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Governments are typically committed to the notion that their policies should be effective. This means that members of the effective altruist community can be in a good position to help governments reach their aims. Moreover, the fact that governments are very powerful, and control significant proportions of world GDP, suggests that helping policy-makers can be a high-value strategy. This strategy can be pursued either from the outside—by effective altruist organizations which advise policy-makers—or from the inside—by policy-makers who try to do the most good possible.

The effective altruism community has worked on a number of high-priority areas through policy means, including criminal justice reform, education reform, macroeconomic stabilization, land-use reform, existential risk, global poverty, animal welfare and evidence-based policy.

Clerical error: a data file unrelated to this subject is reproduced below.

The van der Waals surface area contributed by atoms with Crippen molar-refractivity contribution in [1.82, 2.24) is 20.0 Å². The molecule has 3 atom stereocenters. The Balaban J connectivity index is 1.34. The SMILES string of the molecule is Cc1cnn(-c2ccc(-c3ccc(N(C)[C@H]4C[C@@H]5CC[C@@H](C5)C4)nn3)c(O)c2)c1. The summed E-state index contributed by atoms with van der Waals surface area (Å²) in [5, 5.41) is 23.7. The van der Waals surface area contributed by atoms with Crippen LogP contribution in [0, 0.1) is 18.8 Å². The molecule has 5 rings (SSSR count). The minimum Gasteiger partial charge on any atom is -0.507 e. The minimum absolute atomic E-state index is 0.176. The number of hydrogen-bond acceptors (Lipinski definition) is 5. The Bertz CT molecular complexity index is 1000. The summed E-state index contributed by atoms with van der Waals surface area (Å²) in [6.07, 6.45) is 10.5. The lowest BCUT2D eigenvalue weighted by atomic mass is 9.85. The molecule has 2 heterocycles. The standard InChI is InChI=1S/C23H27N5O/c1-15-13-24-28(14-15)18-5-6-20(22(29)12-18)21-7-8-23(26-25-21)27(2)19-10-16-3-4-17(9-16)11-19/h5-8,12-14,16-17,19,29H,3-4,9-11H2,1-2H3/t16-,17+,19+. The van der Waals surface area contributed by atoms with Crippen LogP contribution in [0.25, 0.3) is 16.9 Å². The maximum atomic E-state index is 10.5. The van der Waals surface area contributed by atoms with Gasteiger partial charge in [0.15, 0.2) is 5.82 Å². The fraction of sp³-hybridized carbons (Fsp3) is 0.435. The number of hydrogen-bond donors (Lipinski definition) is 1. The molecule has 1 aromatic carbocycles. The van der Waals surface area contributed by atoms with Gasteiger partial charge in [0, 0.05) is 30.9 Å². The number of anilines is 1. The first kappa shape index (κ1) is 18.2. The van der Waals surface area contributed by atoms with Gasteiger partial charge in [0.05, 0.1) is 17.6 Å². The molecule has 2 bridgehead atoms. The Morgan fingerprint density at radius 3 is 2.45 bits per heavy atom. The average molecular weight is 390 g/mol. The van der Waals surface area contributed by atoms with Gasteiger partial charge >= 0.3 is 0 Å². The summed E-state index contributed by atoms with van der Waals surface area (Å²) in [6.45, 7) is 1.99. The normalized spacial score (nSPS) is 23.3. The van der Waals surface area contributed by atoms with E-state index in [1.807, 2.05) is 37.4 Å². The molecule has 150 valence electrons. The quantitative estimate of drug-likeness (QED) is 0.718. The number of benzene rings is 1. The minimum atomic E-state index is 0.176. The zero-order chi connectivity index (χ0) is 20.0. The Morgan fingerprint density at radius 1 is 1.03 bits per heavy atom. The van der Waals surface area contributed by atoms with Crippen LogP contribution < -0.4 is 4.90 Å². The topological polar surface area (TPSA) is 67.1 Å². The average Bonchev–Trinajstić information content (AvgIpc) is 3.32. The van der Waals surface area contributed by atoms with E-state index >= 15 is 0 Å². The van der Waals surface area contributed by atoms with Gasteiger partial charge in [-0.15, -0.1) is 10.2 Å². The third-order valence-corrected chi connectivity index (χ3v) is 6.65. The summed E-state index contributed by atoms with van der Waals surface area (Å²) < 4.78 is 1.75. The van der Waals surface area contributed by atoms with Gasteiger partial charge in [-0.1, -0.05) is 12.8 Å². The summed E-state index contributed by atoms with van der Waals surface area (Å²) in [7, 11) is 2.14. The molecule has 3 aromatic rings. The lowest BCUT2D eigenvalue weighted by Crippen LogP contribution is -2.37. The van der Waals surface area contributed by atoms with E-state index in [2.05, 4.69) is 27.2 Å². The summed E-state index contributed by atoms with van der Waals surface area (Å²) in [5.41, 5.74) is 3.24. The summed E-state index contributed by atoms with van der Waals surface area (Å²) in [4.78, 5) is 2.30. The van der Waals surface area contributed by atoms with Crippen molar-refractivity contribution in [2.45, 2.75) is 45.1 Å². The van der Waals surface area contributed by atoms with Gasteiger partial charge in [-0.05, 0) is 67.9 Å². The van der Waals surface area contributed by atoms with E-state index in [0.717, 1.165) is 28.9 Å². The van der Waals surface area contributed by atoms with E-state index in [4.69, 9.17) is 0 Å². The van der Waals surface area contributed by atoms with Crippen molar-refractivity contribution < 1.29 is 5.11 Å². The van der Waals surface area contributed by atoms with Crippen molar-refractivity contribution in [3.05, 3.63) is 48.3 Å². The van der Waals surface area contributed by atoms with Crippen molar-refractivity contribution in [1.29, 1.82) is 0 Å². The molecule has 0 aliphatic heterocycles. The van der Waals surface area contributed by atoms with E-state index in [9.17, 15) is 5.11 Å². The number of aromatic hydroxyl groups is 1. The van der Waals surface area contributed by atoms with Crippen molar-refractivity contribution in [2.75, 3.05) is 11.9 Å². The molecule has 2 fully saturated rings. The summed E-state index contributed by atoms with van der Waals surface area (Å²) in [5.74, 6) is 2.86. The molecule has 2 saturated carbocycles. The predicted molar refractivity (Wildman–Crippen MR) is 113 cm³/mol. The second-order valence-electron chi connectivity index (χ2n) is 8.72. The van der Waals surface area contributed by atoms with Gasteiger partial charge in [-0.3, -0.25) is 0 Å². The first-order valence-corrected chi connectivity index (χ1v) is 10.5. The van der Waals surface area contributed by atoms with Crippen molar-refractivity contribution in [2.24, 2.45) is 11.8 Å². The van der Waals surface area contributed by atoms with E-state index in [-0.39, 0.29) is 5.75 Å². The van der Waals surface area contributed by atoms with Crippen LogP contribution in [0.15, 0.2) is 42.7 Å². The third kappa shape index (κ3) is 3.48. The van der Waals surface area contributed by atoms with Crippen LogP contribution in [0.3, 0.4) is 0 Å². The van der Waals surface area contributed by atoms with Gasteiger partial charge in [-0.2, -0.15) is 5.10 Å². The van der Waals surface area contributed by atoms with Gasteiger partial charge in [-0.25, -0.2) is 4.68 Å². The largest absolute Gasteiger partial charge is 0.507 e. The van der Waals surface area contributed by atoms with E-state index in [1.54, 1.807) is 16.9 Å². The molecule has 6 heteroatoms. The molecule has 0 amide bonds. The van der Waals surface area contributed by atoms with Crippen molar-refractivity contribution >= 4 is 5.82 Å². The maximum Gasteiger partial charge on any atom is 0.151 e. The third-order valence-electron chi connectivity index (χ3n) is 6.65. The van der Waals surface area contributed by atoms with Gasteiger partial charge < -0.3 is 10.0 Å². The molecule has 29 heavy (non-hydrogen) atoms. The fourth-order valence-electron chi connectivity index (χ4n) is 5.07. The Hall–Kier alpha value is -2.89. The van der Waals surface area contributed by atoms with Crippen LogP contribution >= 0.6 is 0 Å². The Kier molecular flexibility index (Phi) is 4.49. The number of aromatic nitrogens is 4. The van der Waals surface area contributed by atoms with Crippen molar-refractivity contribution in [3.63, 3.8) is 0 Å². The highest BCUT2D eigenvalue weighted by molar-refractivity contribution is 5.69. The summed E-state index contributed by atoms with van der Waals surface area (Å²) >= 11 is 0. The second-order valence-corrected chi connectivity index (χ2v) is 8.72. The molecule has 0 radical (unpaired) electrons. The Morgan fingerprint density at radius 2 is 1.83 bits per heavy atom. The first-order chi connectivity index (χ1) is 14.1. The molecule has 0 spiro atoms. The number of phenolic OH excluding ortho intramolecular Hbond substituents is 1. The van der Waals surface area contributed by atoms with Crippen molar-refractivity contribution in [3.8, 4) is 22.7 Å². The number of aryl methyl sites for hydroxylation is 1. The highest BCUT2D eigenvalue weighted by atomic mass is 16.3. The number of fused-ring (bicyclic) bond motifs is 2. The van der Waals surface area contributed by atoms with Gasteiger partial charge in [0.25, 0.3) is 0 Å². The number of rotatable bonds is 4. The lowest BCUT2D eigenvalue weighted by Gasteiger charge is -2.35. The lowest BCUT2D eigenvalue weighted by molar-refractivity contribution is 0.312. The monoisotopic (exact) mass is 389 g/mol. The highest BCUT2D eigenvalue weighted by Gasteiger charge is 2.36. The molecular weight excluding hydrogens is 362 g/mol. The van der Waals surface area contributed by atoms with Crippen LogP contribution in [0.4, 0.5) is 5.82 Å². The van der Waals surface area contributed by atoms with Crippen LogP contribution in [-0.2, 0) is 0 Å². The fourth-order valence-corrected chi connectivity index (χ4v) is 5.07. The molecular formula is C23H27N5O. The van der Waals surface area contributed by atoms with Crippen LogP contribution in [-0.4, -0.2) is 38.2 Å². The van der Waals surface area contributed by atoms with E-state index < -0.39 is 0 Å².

Further reading

Bowerman, Niel. 2014. Good policy ideas that won’t happen (yet).
A look at the viability of changing public policy on certain issues.

Clough, Emily. 2015. Effective altruism’s political blind spot.
An example of one of the main criticisms of effective altruism: that it paid insufficient attention to political advocacy in the past.

Farquhar, Sebastian. 2016. Should EAs do policy?
A talk at EA Global 2016 with an overview of why policy work might be effective..

Global Priorities Project. 2015. New UK aid strategy – prioritising research and crisis response.
An example of effective altruist policy work.

Karnofsky, Holden. 2013. The track record of policy-oriented philanthropy.
Articles on Open Philanthropy about policy and philanthropy.

Open Philanthropy Project. 2016. U.S. policy.
The Philanthropy Project's assesment of policy as a focus area